Business picks from elsewhere, Wednesday 14 March

Our opinion on their opinon: homeless hotspots, Yahoo vs Facebook, and the Americans.

1. Yahoo vs Facebook: Making a tough job harder (Schumpeter)

If you can't beat 'em, sue 'em, writes Schumpeter.

2. Youku-Tudou price pop not only about synergies (Reuters)

If Youku-Tudou kicks off a wave of merger activity, its new high valuation might be justified, writes Wei Gu

3. Fed strikes right balance with latest stress test (Reuters)

The Federal Reserve has found the right balance with its latest round of stress tests, writes Antony Currie.

4. The Americans hate regulations in the abstract, but love them in the particular, (Washington Post)

Contradictions abound in American attitudes, writes Suzy Khimm 

5. On BBH's 'homeless hotspots' (Washington Post)

BBH Labs is taking a fair amount of heat for giving homeless people portable 4G modems, writes Ezra Klein.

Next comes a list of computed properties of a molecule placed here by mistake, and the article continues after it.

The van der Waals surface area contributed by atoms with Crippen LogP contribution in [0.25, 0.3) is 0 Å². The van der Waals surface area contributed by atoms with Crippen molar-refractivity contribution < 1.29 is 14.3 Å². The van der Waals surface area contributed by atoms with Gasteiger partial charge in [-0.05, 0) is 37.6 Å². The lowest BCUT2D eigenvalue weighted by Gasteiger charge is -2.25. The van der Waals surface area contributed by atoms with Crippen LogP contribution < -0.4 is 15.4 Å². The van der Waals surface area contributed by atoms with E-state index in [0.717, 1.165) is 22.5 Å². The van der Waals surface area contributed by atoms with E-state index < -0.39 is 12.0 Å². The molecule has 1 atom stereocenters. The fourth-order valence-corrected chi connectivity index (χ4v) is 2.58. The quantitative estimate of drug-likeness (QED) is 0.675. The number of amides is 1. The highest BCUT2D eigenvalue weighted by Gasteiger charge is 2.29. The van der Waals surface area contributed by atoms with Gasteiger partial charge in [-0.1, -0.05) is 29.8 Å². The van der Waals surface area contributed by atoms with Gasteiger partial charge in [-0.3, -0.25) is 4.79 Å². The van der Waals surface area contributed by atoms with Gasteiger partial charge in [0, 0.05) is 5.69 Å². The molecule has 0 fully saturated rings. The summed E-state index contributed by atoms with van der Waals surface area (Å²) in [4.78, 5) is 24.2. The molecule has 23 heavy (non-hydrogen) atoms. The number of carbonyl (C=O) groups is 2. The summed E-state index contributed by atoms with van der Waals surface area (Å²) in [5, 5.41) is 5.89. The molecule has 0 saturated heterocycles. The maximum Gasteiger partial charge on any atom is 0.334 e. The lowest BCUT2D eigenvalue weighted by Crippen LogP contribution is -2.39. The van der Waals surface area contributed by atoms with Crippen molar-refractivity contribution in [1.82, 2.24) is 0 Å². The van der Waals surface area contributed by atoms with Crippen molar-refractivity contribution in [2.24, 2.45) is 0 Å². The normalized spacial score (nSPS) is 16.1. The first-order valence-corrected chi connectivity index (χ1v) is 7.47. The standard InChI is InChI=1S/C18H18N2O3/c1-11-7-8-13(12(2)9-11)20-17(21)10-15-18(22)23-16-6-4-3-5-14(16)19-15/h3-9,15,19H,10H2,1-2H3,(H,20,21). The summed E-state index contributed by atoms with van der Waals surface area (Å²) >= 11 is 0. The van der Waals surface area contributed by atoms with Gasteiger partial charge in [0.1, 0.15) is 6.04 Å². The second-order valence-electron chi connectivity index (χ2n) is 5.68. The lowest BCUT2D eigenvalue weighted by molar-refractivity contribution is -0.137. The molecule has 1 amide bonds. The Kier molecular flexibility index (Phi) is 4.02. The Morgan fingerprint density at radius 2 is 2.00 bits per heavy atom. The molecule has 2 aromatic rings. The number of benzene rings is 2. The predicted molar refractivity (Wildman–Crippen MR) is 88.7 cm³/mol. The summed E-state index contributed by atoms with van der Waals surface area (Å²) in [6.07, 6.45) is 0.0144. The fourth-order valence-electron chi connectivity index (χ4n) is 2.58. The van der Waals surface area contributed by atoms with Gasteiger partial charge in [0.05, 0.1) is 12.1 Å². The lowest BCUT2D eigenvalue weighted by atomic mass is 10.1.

Hotspots, Getty images.
Photo: Getty
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Cabinet audit: what does the appointment of Liam Fox as International Trade Secretary mean for policy?

The political and policy-based implications of the new Secretary of State for International Trade.

Only Nixon, it is said, could have gone to China. Only a politician with the impeccable Commie-bashing credentials of the 37th President had the political capital necessary to strike a deal with the People’s Republic of China.

Theresa May’s great hope is that only Liam Fox, the newly-installed Secretary of State for International Trade, has the Euro-bashing credentials to break the news to the Brexiteers that a deal between a post-Leave United Kingdom and China might be somewhat harder to negotiate than Vote Leave suggested.

The biggest item on the agenda: striking a deal that allows Britain to stay in the single market. Elsewhere, Fox should use his political capital with the Conservative right to wait longer to sign deals than a Remainer would have to, to avoid the United Kingdom being caught in a series of bad deals. 

Stephen Bush is special correspondent at the New Statesman. He usually writes about politics.